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  1. First, sodium passes through the kerosene layer, which it does not react with, but then it touches the water layer and it reacts with water to produce hydrogen and sodium hydroxide. Sodium hydroxide changes the pH of the lower liquid layer, the indicator dyes the solution in its color. Phenolphthalein in the alkaline environment becomes pink and thymolphthalein becomes blue. A piece of sodium, in this case, starts to jump during hydrogen formed in the reaction with water. In the upper layer, the reaction does not occur since sodium is not reacting with kerosene.

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  2. So in most instances that I’ve seen sodium reacting with water without an organic layer over top, it’s super exothermic and makes the fun lil explosions we love and cherish. Is the amount of time it interacts with the water layer too brief to generate enough energy to cause the kerosene to explode? Is it just enough energy to make it dance up and down?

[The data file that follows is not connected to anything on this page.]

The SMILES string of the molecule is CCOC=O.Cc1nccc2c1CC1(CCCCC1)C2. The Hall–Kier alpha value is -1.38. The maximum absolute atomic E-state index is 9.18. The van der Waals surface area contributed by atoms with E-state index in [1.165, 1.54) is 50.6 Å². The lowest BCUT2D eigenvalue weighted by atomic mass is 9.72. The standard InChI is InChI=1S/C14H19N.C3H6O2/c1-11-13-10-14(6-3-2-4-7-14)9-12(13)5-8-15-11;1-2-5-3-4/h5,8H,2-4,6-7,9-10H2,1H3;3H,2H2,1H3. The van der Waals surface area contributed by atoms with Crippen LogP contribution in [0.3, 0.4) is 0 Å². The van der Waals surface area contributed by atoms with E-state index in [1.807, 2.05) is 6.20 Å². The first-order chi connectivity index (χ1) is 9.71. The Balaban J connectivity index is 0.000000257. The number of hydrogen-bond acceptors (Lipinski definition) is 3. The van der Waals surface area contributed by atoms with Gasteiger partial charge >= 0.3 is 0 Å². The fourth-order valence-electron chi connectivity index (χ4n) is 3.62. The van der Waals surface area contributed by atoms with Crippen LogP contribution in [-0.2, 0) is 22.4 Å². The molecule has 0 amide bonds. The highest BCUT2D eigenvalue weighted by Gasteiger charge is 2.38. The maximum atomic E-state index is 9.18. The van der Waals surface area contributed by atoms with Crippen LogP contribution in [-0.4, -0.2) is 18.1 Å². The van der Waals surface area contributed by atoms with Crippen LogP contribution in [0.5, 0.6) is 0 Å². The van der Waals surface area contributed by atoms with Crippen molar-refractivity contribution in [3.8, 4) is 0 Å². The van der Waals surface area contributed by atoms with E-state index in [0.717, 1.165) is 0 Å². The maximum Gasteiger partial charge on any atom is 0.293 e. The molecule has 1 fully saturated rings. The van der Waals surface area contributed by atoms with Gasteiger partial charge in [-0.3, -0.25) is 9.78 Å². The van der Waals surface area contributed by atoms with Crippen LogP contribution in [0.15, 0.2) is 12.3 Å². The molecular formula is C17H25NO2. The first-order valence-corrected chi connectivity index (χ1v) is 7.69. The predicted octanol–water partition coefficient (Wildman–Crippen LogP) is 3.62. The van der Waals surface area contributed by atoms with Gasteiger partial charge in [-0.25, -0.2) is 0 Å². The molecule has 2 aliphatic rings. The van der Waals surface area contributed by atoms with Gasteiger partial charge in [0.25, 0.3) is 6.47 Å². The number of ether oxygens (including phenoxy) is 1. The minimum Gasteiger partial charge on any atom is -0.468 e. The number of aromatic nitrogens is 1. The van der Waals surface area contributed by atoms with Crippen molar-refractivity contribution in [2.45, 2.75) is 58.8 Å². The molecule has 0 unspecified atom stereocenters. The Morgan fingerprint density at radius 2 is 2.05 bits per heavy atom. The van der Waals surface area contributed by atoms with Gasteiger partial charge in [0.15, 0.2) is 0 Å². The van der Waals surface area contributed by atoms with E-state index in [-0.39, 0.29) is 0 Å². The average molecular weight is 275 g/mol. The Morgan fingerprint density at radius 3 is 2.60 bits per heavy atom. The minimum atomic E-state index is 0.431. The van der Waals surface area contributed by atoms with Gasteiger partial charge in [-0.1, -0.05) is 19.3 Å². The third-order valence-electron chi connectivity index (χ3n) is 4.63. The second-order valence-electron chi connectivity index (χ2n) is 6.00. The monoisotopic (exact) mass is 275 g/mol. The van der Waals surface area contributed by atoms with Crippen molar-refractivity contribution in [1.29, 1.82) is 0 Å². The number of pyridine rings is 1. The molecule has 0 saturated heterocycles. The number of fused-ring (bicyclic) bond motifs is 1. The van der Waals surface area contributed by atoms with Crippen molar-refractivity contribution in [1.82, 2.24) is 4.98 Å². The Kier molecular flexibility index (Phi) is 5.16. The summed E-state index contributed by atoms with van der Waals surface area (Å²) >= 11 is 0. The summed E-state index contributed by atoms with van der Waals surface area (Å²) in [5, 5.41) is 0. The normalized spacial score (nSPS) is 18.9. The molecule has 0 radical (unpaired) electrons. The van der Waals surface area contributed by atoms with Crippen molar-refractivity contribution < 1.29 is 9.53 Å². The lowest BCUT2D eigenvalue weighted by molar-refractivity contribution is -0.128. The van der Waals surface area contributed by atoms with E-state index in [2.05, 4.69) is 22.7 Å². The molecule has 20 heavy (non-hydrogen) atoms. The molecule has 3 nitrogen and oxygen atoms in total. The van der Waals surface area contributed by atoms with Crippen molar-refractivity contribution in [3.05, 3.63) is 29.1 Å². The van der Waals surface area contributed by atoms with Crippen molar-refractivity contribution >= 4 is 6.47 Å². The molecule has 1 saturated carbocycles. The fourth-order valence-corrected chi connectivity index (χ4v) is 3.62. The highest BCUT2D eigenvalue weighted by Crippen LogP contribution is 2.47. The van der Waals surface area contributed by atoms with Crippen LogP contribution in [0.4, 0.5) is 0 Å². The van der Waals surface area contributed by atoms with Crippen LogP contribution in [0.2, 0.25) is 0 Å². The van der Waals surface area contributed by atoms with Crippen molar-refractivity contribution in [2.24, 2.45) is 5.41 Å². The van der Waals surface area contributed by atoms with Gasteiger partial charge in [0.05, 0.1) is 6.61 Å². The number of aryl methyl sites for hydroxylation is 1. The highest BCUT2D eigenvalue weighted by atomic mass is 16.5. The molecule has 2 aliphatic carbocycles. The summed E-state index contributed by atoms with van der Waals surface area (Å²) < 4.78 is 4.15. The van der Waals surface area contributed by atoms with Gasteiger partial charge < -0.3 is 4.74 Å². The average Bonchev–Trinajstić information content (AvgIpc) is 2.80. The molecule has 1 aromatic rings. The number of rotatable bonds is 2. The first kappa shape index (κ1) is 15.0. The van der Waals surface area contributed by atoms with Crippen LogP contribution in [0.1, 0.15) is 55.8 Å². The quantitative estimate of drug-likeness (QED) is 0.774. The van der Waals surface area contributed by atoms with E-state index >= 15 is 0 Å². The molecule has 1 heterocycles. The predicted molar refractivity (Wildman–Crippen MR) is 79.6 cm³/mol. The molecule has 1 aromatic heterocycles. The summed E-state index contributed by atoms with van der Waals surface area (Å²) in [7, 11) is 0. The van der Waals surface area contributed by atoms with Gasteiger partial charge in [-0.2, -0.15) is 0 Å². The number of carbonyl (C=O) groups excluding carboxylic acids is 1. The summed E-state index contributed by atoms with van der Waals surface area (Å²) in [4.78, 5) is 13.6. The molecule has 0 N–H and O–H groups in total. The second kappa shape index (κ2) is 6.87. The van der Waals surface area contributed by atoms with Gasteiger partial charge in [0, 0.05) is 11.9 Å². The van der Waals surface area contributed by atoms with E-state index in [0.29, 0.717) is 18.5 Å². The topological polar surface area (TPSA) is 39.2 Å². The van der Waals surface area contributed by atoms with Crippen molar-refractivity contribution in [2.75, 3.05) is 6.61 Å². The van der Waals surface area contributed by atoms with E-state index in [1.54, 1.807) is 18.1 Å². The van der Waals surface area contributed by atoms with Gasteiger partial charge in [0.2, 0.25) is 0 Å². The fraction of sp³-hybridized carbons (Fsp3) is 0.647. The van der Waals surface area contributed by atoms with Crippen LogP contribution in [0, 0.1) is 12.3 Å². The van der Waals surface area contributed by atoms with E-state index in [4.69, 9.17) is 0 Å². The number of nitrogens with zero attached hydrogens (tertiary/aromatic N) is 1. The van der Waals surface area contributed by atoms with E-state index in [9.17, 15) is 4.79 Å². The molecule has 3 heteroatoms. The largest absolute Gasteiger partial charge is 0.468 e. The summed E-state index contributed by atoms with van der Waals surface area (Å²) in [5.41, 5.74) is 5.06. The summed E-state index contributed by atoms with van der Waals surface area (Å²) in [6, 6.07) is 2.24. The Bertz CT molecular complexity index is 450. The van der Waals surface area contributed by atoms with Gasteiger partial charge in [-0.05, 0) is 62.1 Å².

3. Why doesn’t the sodium escape the kerosene layer when it jumps up? It looks like it has the momentum to, but then hard stops just below the surface.

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